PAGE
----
If the 2014 federal budget succeeds in reducing bloated bureaucracies and duplication it will have achieved significant change.
Upon receipt of my electronic edition of Treasurer Joe Hockey’s budget speech I promptly did a search on my laptop for four words – each starting with the letter ‘d’.
They were: ‘debt’, which appeared five times; ‘deficit’, which featured ‘four’ times; ‘direct’, just once; and finally, ‘duplication’, which also showed up once.
I ignored debt and deficit, since Mr Hockey and countless commentators had been overusing them lately, and focused instead on the latter two – ‘direct’ and ‘duplication’.
In terms of Mr Hockey’s use of the word ‘direct’, I’d assumed it would almost certainly be within the context of the coalition’s Direct Action Plan, which aims to combat the amount of carbon dioxide being released by industry.
But thankfully, there’s no reference of Direct Action in the budget speech.
The treasurer did use the word ‘direct’, but in reference to the government’s decision to provide “direct financial assistance for all students studying diploma and sub-bachelor degree courses”.
Thankfully, also nowhere was the word ‘climate’ mentioned in his 3,280-word speech.
Let’s hope that’s a sign of things to come, by which I mean the less politicians spruik about climate the safer we taxpayers will be from having our pockets dug into by Canberra and United Nations bureaucrats, who yearn to impose a worldwide tax on CO2, and Wall Street operators who’d reap huge profits by trading in what’s called emissions certificates.
But what of ‘duplication’, the word I was really interested in?
Here’s how the Hockey speech led towards it, and how it was used.
“The government has also decided to abolish over 230 bureaucratic programs,” he said.
“In addition, we have also methodically reviewed more than 900 government bodies, boards, committees and councils and more than 70 are being abolished to deliver better value for taxpayers.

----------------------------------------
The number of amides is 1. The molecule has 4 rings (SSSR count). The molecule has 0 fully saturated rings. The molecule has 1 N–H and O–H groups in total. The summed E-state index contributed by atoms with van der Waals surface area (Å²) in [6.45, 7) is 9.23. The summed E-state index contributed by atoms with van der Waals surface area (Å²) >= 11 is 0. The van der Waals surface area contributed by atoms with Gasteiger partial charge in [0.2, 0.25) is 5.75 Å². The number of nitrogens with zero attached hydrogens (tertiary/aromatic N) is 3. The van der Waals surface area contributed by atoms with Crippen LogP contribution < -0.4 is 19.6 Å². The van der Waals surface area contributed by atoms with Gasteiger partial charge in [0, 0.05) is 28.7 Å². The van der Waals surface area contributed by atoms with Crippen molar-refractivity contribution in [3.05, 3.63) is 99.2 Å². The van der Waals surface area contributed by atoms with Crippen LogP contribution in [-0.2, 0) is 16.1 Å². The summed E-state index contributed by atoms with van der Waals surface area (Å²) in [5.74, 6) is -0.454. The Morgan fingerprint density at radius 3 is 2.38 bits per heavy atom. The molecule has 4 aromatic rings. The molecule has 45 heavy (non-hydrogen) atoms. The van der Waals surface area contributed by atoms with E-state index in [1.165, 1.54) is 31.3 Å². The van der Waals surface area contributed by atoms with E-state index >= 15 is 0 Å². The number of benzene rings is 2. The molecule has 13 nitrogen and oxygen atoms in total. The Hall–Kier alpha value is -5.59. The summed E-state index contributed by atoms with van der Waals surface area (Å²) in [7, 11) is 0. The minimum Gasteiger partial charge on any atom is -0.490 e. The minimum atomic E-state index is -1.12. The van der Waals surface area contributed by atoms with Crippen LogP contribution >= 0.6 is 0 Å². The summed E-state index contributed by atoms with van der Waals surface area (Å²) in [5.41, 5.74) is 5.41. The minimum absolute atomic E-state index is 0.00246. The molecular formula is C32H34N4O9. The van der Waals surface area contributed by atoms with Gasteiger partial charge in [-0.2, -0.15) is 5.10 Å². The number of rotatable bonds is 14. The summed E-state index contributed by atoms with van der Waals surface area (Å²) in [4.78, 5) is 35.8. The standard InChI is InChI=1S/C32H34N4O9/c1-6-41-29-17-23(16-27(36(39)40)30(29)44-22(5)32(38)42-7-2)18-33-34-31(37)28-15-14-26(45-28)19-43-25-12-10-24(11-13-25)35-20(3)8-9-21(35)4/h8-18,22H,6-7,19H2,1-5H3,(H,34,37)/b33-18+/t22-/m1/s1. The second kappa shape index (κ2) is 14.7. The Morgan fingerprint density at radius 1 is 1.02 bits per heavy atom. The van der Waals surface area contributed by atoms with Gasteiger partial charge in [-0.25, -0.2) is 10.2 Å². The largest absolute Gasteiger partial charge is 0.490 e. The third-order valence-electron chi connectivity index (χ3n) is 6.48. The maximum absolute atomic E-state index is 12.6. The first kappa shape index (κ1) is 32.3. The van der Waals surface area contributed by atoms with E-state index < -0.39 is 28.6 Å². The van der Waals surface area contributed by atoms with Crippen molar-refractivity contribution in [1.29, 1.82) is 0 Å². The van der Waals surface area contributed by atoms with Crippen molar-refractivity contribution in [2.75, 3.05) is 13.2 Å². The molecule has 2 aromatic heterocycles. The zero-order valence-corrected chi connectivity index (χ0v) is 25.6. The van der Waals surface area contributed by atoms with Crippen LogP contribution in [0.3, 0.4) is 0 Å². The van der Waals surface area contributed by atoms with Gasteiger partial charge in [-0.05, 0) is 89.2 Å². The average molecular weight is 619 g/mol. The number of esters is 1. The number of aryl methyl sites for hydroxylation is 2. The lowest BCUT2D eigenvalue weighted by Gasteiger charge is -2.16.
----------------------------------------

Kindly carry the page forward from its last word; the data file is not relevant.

“A smaller, less interfering government won’t need as many public servants. 16,500 staff will leave over the next three years without compromising frontline services.
“At the moment, duplication and overlap between the Commonwealth and states blur where the buck stops.
“Over the next 18 months, we will work with state and territory governments to strengthen the Federation and ensure that the overlap between the layers of government is reduced or removed.”
There’s a fascinating history behind those five paragraphs that hinge around the word ‘duplication’.
Either in 2003 or 2004, I no longer recall which, a House of Representatives economics committee, chaired by Victorian Liberal David Hawker, the man who would hold retired PM, Malcolm Fraser’s seat of Wannon, issued a report on aspects of cost of governance.
A witness to the Hawker committee was Canberra Institute of Technology statistician Mark Drummond,
who offered an estimate of the cost of duplication that’s crept up on us primarily because Canberra politicians (Labor and coalition) keep encroaching into areas of state responsibility such as, health, education, transport, agriculture and so on.
Because I long ago threw out my copy of the Hawker report, I’m unable to quote the relevant lines.
However, I recall the crucial figure Dr Drummond presented on what duplication was then costing Australians annually.
He estimated it to be $21 billion, so $1,000 for every man, woman and child.
It’s worth remembering that, since 2003-04 we’ve had the spendthrift Rudd-Swan-Gillard years, during which there were ongoing Canberra intrusions into state responsibilities.
Without knowing precisely I’d be amazed if Dr Drummond’s $21 billion estimate doesn’t today stand somewhere between $25 billion and $30 billion – an enormous amount of waste on unnecessary bureaucratic doubling-up.
What that means is that the promised Hockey budget onslaught on Canberra’s nearly century-long intrusion into state affairs – another way of saying centralism – is fertile ground for enormous savings and thus huge potential tax cuts for working families.
Strangely, the Hawker report has been sitting on a parliamentary shelf gathering dust for a full decade waiting for someone to have the nous to act on it.
At long last Mr Hockey appears to be ready and willing to do what the Howard, Rudd and Gillard governments should have done, rather than imposing more unneeded duplicating Canberra bureaucracy upon us.
If he doesn’t fumble the ball over the next 18 months the coalition will have enormous leeway for hefty tax cuts at the 2016 election.
Keep your fingers crossed he doesn’t forget this undertaking, like those before last September’s election claiming there would be no new taxes under Coalition governments.